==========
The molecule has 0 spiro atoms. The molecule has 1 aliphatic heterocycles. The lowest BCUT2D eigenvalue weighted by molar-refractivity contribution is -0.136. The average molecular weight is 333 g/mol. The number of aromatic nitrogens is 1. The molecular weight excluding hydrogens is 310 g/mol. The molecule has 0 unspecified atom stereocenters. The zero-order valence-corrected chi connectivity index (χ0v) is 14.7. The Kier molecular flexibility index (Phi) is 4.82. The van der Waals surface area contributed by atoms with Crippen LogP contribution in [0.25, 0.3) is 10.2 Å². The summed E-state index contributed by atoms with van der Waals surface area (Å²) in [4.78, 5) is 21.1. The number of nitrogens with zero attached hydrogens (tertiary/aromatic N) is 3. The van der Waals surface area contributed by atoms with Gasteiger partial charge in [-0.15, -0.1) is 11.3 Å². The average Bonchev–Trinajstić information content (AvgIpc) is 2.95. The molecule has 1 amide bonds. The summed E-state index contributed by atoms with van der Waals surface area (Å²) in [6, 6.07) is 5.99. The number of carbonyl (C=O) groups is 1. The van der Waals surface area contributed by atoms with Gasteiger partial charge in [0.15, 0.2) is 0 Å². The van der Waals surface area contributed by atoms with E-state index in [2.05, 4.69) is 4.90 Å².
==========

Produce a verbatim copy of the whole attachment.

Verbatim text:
The molecule has 0 spiro atoms. The molecule has 1 aliphatic heterocycles. The lowest BCUT2D eigenvalue weighted by molar-refractivity contribution is -0.136. The average molecular weight is 333 g/mol. The number of aromatic nitrogens is 1. The molecular weight excluding hydrogens is 310 g/mol. The molecule has 0 unspecified atom stereocenters. The zero-order valence-corrected chi connectivity index (χ0v) is 14.7. The Kier molecular flexibility index (Phi) is 4.82. The van der Waals surface area contributed by atoms with Crippen LogP contribution in [0.25, 0.3) is 10.2 Å². The summed E-state index contributed by atoms with van der Waals surface area (Å²) in [4.78, 5) is 21.1. The number of nitrogens with zero attached hydrogens (tertiary/aromatic N) is 3. The van der Waals surface area contributed by atoms with Gasteiger partial charge in [-0.15, -0.1) is 11.3 Å². The average Bonchev–Trinajstić information content (AvgIpc) is 2.95. The molecule has 1 amide bonds. The summed E-state index contributed by atoms with van der Waals surface area (Å²) in [6, 6.07) is 5.99. The number of carbonyl (C=O) groups is 1. The van der Waals surface area contributed by atoms with Gasteiger partial charge in [0.15, 0.2) is 0 Å². The van der Waals surface area contributed by atoms with E-state index in [2.05, 4.69) is 4.90 Å².